When the last of the caravan passed through the doorway, a man wearing lavender robes lowered his right arm and the opening closed. The man placed whatever he had been holding into his pocket and proceeded to make his way toward the front of the army, away from Eli’s position.
When Eli returned to the location of his door, he told Allimar about what he had witnessed.
“It sounds like a raiding party to me,” was her conjecture.
“That robed man has a talisman. Maybe we could use it to open the way back to my world.”
“That may be true, but according to your description he does not sound like a man to be negotiated with.”
Eli nodded. Allimar was being logical and practical. He knew his idea was farfetched, bordering on impossible, but there had to be a solution to their predicament.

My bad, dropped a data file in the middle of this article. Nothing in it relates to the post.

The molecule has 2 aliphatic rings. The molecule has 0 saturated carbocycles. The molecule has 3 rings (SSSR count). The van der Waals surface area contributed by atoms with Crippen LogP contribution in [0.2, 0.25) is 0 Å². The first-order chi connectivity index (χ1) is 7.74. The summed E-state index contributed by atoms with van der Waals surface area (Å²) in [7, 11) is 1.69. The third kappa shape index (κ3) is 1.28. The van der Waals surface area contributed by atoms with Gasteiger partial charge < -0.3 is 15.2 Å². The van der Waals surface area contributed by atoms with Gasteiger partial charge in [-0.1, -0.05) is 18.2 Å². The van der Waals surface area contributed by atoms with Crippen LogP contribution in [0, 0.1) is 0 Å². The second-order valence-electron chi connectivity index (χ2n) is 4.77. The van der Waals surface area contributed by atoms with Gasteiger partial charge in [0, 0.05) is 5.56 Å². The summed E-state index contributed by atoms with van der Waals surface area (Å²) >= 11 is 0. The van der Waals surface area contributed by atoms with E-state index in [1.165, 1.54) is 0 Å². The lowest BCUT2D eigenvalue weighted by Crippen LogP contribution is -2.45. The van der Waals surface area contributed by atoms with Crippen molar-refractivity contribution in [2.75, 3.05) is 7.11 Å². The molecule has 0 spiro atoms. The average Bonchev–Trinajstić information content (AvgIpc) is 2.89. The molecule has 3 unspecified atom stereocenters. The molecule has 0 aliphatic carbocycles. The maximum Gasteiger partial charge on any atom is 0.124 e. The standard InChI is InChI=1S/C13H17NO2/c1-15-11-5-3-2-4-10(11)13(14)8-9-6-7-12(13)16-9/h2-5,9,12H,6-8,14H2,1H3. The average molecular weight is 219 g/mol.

Two days later, Eli encountered the robed man a second time. Allimar had gone exploring, hoping to find some way out of the never-ending corridor or perhaps a source of food. The sandwich was gone and all that remained was an apple and a few sips of water. The prospect of starving to death in the endless corridor was not appealing; there had to be a way to escape. The two would often walk in a given direction and then turn around and continue back until returning to the trunk and chair. They continued to share engaging conversations as they searched.
This time Allimar had ventured out on her own. While waiting for her return, Eli stared at the wall, wishing for the portal to open. He missed Magico, and the life he had left behind. He also needed to find a way to help Allimar. She deserved a better fate than to die in an empty void.